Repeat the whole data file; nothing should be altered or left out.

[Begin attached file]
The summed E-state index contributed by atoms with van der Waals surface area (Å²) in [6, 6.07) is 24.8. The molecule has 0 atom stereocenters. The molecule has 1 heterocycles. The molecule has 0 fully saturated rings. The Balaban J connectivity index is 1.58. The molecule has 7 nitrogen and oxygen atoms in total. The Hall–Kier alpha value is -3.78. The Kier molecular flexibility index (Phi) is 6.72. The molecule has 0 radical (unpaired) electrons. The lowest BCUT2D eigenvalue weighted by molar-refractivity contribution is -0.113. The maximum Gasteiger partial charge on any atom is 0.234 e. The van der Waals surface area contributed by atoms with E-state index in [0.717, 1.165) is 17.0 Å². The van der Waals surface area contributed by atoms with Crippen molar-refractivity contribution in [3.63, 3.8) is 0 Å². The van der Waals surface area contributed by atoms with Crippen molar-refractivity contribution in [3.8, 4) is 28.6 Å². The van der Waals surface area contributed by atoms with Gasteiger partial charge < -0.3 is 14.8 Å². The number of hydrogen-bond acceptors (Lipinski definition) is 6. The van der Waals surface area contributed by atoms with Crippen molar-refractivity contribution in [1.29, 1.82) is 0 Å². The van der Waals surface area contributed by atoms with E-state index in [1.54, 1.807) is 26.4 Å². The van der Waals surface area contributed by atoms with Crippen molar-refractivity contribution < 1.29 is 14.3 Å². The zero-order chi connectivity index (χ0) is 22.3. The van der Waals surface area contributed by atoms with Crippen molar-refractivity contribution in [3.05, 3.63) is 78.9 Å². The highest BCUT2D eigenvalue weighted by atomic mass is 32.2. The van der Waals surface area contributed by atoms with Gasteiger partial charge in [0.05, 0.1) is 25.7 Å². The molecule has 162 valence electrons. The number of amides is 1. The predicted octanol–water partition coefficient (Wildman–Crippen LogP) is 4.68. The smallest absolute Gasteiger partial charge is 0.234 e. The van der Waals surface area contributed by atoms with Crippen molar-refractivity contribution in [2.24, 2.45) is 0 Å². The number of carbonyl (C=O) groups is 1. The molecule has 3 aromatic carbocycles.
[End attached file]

The summed E-state index contributed by atoms with van der Waals surface area (Å²) in [6, 6.07) is 24.8. The molecule has 0 atom stereocenters. The molecule has 1 heterocycles. The molecule has 0 fully saturated rings. The Balaban J connectivity index is 1.58. The molecule has 7 nitrogen and oxygen atoms in total. The Hall–Kier alpha value is -3.78. The Kier molecular flexibility index (Phi) is 6.72. The molecule has 0 radical (unpaired) electrons. The lowest BCUT2D eigenvalue weighted by molar-refractivity contribution is -0.113. The maximum Gasteiger partial charge on any atom is 0.234 e. The van der Waals surface area contributed by atoms with E-state index in [0.717, 1.165) is 17.0 Å². The van der Waals surface area contributed by atoms with Crippen molar-refractivity contribution in [3.63, 3.8) is 0 Å². The van der Waals surface area contributed by atoms with Crippen molar-refractivity contribution in [3.8, 4) is 28.6 Å². The van der Waals surface area contributed by atoms with Gasteiger partial charge < -0.3 is 14.8 Å². The number of hydrogen-bond acceptors (Lipinski definition) is 6. The van der Waals surface area contributed by atoms with Crippen molar-refractivity contribution in [1.29, 1.82) is 0 Å². The van der Waals surface area contributed by atoms with E-state index in [1.54, 1.807) is 26.4 Å². The van der Waals surface area contributed by atoms with Crippen molar-refractivity contribution < 1.29 is 14.3 Å². The zero-order chi connectivity index (χ0) is 22.3. The van der Waals surface area contributed by atoms with Crippen molar-refractivity contribution in [3.05, 3.63) is 78.9 Å². The highest BCUT2D eigenvalue weighted by atomic mass is 32.2. The van der Waals surface area contributed by atoms with Gasteiger partial charge in [0.05, 0.1) is 25.7 Å². The molecule has 162 valence electrons. The number of amides is 1. The predicted octanol–water partition coefficient (Wildman–Crippen LogP) is 4.68. The smallest absolute Gasteiger partial charge is 0.234 e. The van der Waals surface area contributed by atoms with Crippen molar-refractivity contribution in [2.24, 2.45) is 0 Å². The number of carbonyl (C=O) groups is 1. The molecule has 3 aromatic carbocycles.